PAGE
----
29th Birthday


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Catching Out

I jumped on in Spokane.  It was late December and the middle of the night.  The boxcar was dark, dirty, and damp, but empty. The south-facing door was half-open, which was enough for a view and for keeping out of sight.

This was my first go. I came to learn later that there is a diesel-stained esoteric code to this dim-witted activity, and ‘asking around’ might give you advice (however dubious and untested) about choosing cars, tracking routes, and trusting more than luck to keep from being maimed, killed or arrested.

Best to heed unwritten laws such as: jacking the door open with a board or pallet so you won’t lose dangling legs on a sudden stop, checking out the whole train before jumping on to see if there are indeed engines attached, and maybe even bringing along food, water, and sufficient boxcar-appropriate clothing to keep from ending this manly excitement as a smiling corpse in some far-flung sub-zero siding while the engineers keep warm a mile ahead sipping cheap wine and waiting on the midnight train to Omaha, now five hours late, to pass through. Absent such wisdom, however, I endured. And by 4 a.m., we were racing over the winter sagebrush landscape, headed west under a bright full moon that lit up the frosty land for miles around.

Catching On

I knew enough geography to place myself. The mainline tracks roughly parallel U.S. Highway 2, but I had no idea when or even if the freight would stop before the Cascade Mountains. At daybreak, around 7, we squealed down a long grade and soon banged across the Columbia River on an ancient steel bridge. I gathered up my blanket, pulled my stocking cap down tight and jumped off at the switch yard in Wenatchee. Somehow, I got around the back end of the train and managed to avoid attracting the attention of the bundled-up yard workers going about their business. With just enough money for breakfast at the old Owl Café near the tracks, I washed up and then devoured an order of ham and eggs – clearly a meal for a sure-enough gypsy tramp hobo, or whatever I was. I then found the highway to hitchhike back to school and my empty dorm.  I could do this.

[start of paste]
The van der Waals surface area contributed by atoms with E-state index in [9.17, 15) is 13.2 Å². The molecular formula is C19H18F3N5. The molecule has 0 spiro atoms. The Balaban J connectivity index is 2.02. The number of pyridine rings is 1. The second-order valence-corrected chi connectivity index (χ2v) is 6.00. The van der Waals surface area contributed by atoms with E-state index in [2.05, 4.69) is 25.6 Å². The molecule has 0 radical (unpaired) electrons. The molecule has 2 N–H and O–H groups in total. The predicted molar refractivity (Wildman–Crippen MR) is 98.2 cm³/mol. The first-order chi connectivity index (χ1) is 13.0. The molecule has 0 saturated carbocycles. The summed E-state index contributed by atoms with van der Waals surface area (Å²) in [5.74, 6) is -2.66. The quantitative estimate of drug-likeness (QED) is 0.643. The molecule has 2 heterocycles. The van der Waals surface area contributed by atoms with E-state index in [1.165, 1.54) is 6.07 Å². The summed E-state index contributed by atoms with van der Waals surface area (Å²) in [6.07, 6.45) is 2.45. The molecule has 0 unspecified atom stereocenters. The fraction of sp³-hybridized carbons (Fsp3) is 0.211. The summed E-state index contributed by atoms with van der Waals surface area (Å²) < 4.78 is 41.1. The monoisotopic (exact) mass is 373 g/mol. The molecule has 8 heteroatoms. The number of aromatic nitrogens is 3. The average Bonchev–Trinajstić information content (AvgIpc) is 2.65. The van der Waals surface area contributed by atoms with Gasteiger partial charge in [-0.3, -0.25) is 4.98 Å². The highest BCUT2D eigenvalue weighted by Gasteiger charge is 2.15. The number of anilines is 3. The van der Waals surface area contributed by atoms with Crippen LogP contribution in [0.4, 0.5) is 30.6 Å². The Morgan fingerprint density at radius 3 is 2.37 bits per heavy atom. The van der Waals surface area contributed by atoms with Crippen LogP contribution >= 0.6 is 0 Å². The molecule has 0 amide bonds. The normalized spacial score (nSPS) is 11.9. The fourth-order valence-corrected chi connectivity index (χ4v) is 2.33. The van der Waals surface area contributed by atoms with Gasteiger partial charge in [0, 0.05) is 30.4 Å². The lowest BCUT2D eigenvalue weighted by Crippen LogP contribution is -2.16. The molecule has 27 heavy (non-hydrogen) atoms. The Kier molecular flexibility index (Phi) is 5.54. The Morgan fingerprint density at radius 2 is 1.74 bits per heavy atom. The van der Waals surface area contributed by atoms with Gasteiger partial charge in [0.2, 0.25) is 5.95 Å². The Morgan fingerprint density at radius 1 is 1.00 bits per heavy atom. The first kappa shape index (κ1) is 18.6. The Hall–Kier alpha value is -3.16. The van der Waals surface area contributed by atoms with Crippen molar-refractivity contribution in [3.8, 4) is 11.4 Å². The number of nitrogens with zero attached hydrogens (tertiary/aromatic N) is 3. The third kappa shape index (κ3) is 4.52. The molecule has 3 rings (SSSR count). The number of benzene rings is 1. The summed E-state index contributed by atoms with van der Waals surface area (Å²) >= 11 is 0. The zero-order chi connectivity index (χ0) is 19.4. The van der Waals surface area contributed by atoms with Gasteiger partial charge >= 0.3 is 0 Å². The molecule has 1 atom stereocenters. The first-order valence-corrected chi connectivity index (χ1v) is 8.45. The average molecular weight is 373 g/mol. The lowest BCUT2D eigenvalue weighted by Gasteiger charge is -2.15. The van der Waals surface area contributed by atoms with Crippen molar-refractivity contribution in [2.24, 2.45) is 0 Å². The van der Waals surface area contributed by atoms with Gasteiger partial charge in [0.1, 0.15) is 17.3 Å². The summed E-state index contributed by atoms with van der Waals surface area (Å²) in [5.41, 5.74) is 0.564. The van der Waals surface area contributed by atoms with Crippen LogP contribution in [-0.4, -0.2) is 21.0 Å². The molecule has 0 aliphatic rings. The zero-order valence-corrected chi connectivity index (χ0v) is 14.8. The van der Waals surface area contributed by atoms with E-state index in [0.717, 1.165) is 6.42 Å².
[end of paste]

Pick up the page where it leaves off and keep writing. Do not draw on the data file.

The Tunnel of Death

In the years to come, I would take several more freight rides. Some of my friends, also eager to re-frame their stupidity as skillful impetuousness, would choose to sign on.  Pete and I almost got to the Canadian border late one night drinking whiskey and bellowing Merle Haggard’s “Mama Tried” with our feet dancing and waving over the boxcar’s edge.  We first had to change trains in Everett to keep from possibly suffocating in the Stevens Pass rail tunnel.  We were smart enough to know about the eight mile long passage but not enough to know if there was enough air to breathe during its passage.  We imagined a big pile of dead tramps on both sides of the track with open mouths and their eyes popping out of their head. When we jumped off to find a train north to Bellingham, a runaway teenager who had been standing by the tracks climbed aboard. He looked confused and not too bright and said he was going to go wherever the train took him.  We wished him luck, but looked at each other and shook our heads.

To our surprise we sped right through Bellingham that night.  We had been warned by the yard worker in Everett we ought not get caught when the mean and unforgiving Canadian customs agents go through all the boxcars at the international border, so we bailed out north of Ferndale as soon as the train slowed enough to allow the liquor to convince us it was safe to jump.  Clearly, the British Columbia immigration jails are full of booze-sotted fools singing old country western songs.

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Birthday Present

On my 29th birthday brother Terry, friend Scott and I rode an auto carrier car south on the Burlington Northern line from the Seattle Interbay yards to Tacoma. We rattled hell-bent down the valley through Duwamish, Tukwila, Kent, Auburn and Puyallup on a clear autumn day.  “Automotive Racks”, as these rail cars are properly called, are now all steel-sided to prevent vandalism, but back in the day you could climb the outside ladder at sixty or so swaying miles per hour to the top deck and get a hell of a view.  Just don’t try to stand up.

On that trip, two honest-to-god hobos got on as we waited by the old Kingdome.  Davey and “Loose.”  Loose carried a scented, well-traveled duffel bag.  Davey had a jar of mayonnaise and a loaf of bread in a pair of crappy old boots slung over his shoulder.  I noticed one of the boots had a heel missing.  Davey said that those boots got him arrested in Colorado the past year as he was walking in circles and the cop hauled him off to jail for “weaving with the intent to fall over.”